Elderly People are Being Targeted by Phantom Hackers; Here's all you Need to Know About the Fraud

Elderly People are Being Targeted by Phantom Hackers; Here's all you Need to Know About the Fraud
Image Source: Dan Brownsword/Getty Images

Dennis Shockey's daily routine included logging onto his computer after breakfast, much like any other morning. Little did he know that this seemingly routine act would lead the 80-year-old retiree and his wife, Joy, on a harrowing journey, involving a month-long swindle targeting elderly people, that drained their lifetime savings worth $170,550.

Image Source: d3sign/Getty Images
Image Source: d3sign/Getty Images

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The couple's ordeal is linked to what the FBI has labeled the "Phantom Hacker scam," a sophisticated and more layered iteration of the traditional tech support scam. This scam, the FBI warns, specifically targets elderly people and their hard-earned savings. Alarming statistics reveal that in the first half of the current year, the FBI received approximately 19,000 complaints related to tech support scams, collectively siphoning off more than $540 million.

For the Shockeys, the nightmare commenced when Dennis's computer screen got locked, and a menacing warning message surfaced, displaying a phone number he believed was associated with Microsoft.

On the other end of the line was a woman who identified herself as Jessica, exuded kindness, appeared genuinely concerned, and proved to be highly persuasive. Over the next 30 days, Dennis found himself conversing with not one, but two imposters. First was Jessica, who posed as a Microsoft representative and convinced him that foreign hackers were compromising his system. She assured him that she could rectify the situation if he granted her remote access to his computer.

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Image Source: Michaela Begsteiger/Getty Images
Image Source: Michaela Begsteiger/Getty Images

 

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As Shockey followed Jessica's advice and checked his financial accounts, a new imposter named Rick Taylor, entered the story. Claiming to represent the bank's fraud department, Taylor informed Shockey about suspicious account activity in the early hours.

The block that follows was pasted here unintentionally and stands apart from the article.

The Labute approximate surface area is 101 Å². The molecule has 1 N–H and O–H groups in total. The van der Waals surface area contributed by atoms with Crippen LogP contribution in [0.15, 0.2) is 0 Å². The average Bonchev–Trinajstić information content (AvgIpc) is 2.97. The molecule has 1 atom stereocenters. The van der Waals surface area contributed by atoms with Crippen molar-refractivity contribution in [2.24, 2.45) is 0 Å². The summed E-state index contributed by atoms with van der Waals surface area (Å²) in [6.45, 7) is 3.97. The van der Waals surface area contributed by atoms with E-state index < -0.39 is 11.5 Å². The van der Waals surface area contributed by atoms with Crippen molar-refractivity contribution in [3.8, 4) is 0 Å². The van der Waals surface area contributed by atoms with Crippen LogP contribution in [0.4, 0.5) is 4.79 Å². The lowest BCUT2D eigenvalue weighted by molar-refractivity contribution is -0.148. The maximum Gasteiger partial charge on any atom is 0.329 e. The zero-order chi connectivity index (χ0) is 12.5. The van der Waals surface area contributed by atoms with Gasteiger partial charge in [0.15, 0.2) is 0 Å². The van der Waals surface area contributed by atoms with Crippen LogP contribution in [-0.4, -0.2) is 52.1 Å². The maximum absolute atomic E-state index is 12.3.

He began to worry, a response that scammers often exploit to push victims to act urgently. The imposters took their deception further, guiding Dennis to move his savings from two different financial institutions into what they claimed was a secure cryptocurrency account. They even provided him with a scripted response to use in case bank employees asked questions.

The Shockeys were promised their $170,550 would be returned through three checks on a specific date. However, as the date passed, Shockey tried calling Jessica, but received no answer. Eventually, he broke the news to his wife that they had fallen victim to a scam.

In their efforts to cover expenses, the Shockeys sold their cars and received support from relatives through a gofundme.com campaign.

Despite losing their nest egg, the deeply faithful couple maintains their belief, finding strength in their faith. Microsoft's official stance on its website confirms that they do not engage in unsolicited communication to request personal or financial information or offer technical support. They also make it clear that their error and warning messages do not include phone numbers.

Image Source: Rainstar/Getty Images
Image Source: Rainstar/Getty Images

 

Fraud experts advise against giving remote computer access to strangers and suggest verifying phone numbers, avoiding pop-up calls, and refraining from wiring money to unknown individuals. Trust your instincts, and if something feels wrong, talk to someone you trust. If someone insists on secrecy, reach out to a trusted friend. For assistance, call the AARP Fraud helpline at 877-908-3360.

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